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Grays Harbor County

Emergency Management EXPO 

Saturday September 17, 2016   10am – 4pm

Grays Harbor County Fairgrounds

32 Elma McCleary Rd, Elma, WA 98541

 Borden-Seabert Exhibition Building (Dog Barn)

** THIS IS A FREE EVENT OPEN TO ALL **

Hear speakers all day long from:

The National Weather Service in Seattle

WA State Emergency Management Division Earthquake/Tsunami/Volcano Program

Grays Harbor County Public Health

Grays Harbor County Emergency Management

Community Emergency Response Teams (CERT)

Community Block Watch Groups

Grays Harbor County Amateur Radio

And many more!

Come learn about:

The fall and winter weather forecast for the region – Will it be a stormy winter?

Family and personal preparedness – Including preparation of a Go Kit for you and your pet

Earthquake, tsunami, flood and landslide issues

Disaster Medication Preparedness

Disaster Cooking

And Much More!

For more information call Grays Harbor County Emergency Management at (360) 964-1575 or email us at GHCDEM@co.grays-harbor.wa.us

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OUTDOOR BURNING RESTRICTED IN GRAYS HARBOR COUNTY

MONTESANO — Effective 12:01 A.M. Thursday, August 18, 2016, Grays Harbor County Fire Districts and Fire Departments in cooperation with the Washington Department of Natural Resources (DNR) and the Olympic Region Clean Air Agency (ORCAA), will be expanding restrictions on all outdoor burning to include prohibiting camp and recreational fires. All outdoor burning is prohibited until further notice.         

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 Tsunami Fact Sheets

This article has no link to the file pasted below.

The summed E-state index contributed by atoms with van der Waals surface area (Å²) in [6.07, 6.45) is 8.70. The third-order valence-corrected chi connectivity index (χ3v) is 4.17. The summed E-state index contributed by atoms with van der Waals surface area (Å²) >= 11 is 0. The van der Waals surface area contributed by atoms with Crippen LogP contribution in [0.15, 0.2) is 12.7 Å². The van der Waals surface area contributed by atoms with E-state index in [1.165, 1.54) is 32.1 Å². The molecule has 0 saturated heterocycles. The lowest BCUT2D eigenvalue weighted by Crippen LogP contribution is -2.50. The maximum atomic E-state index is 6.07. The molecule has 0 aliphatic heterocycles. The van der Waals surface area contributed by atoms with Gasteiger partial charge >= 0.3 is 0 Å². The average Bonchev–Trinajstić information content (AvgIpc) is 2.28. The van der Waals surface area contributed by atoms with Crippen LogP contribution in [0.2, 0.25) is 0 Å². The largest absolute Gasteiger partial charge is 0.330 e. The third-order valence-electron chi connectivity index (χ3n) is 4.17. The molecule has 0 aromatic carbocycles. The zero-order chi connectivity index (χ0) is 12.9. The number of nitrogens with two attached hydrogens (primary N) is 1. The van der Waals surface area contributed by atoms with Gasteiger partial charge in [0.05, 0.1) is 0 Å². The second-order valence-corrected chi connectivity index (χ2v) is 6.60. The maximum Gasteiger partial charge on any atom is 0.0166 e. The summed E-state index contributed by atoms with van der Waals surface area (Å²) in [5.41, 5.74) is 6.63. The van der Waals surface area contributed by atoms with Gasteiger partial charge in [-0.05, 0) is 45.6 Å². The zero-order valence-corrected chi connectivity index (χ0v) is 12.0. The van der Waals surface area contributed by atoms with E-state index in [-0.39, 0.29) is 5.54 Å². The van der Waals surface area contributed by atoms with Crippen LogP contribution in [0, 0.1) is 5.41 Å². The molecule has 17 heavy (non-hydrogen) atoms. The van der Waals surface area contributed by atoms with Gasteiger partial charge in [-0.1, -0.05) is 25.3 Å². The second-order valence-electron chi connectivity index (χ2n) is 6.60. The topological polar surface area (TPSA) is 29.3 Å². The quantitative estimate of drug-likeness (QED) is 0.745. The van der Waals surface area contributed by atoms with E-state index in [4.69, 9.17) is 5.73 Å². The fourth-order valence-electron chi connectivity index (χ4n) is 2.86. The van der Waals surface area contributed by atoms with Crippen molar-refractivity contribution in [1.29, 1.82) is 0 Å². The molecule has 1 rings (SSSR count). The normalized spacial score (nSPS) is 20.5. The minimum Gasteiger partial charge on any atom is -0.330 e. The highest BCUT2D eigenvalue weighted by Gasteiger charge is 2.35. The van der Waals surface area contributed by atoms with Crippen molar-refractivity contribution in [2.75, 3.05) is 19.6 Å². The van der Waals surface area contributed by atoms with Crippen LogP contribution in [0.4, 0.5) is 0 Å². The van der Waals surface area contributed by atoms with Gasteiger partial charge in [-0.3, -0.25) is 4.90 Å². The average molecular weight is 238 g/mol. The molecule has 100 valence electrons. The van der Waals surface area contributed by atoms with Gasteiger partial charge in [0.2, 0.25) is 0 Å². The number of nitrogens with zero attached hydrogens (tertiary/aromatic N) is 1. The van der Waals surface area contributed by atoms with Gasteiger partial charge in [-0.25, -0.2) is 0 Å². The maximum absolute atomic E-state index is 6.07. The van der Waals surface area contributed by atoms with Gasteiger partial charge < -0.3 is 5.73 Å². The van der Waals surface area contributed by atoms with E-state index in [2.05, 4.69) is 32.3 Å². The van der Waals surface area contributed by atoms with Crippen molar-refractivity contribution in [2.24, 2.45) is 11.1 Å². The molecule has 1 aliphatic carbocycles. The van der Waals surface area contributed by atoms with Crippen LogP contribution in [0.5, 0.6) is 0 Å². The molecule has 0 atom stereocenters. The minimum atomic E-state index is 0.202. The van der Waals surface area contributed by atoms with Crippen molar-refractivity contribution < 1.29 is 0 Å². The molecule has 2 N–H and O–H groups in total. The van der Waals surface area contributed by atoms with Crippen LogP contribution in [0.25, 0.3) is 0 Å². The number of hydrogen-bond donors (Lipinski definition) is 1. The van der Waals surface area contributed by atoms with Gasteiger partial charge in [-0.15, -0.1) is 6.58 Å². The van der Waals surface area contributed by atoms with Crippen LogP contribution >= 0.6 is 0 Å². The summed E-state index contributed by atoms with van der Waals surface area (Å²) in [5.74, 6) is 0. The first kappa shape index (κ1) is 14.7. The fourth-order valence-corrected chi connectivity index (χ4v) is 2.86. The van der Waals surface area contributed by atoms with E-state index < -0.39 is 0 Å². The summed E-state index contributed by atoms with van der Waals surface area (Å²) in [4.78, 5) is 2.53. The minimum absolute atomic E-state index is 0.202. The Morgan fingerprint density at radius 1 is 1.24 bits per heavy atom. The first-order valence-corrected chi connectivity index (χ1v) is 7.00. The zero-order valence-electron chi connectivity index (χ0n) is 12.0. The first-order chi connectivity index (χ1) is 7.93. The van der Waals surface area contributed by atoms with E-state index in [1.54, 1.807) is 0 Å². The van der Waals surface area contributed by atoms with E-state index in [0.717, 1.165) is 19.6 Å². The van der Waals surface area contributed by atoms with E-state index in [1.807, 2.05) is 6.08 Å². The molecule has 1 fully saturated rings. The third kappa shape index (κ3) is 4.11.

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 Sneaker Wave Video - Ocean Shores WA

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Register for the Grays Harbor County Notification System

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If you need assistance in obtaining the specific information you seek, please e-mail Grays Harbor County Emergency Management at: ghcdem@co.grays-harbor.wa.us
or call (360)-249-3911 x 1575
 

 




Division of Emergency Management


Emergency Management Role in Grays Harbor County

The Division of Emergency Management (DEM) is responsible for developing and maintaining a Countywide infrastructure for emergency/disaster preparedness, response, mitigation and recovery.

This is accomplished by means of a cooperative, multi-jurisdictional organization which includes the Cities of Aberdeen, Cosmopolis, Elma, Hoquiam, McCleary, Montesano, Oakville, Ocean Shores, Westport, the Confederated Tribes of the Chehalis Reservation, the Quinault Indian Nation, all 15 County Fire Districts and every Grays Harbor County Department.




Emergency Operations Center


EOC

DEM is responsible for maintaining the EOC in a constant state of readiness. During a countywide disaster, the EOC becomes the hub of information gathering and dissemination, strategic decision making, resource allocation and incident coordination. Representatives from law enforcement, fire services and public health, environmental health, EMS, as well as other organizations from throughout the county work together to coordinate the response.





Division Functions


The Division of Emergency Management actively prepares for and participates in the following functions:
Disaster Planning
Disaster/Emergency Response Planning
Disaster/Emergency Recovery Planning
Emergency Operations Center (EOC)
Emergency Preparedness
Exercises for Disaster & Emergency Response
Hazardous Materials Response Planning
Public Education & Outreach
Responder Training
StormReady
TsunamiReady
TsunamiReady




StormReady

The StormReady program helps community leaders prepare their communities for severe weather. Severe weather includes thunderstorms, flooding, tornadoes, hurricanes, high heat, high winds, and extreme cold weather. Although no community is storm proof, StormReady communities are better prepared to save lives through planning, education, and awareness.

TsunamiReady helps community leaders and emergency managers strengthen their local operations by being sufficiently prepared to save lives in the event of a Tsunami through better planning, education and awareness. Although no community is tsunami proof, being TsunamiReady can help minimize loss to our community.

Grays Harbor County has received both designations of StormReady and TsunamiReady. DEM continues to work on planning, education and awareness.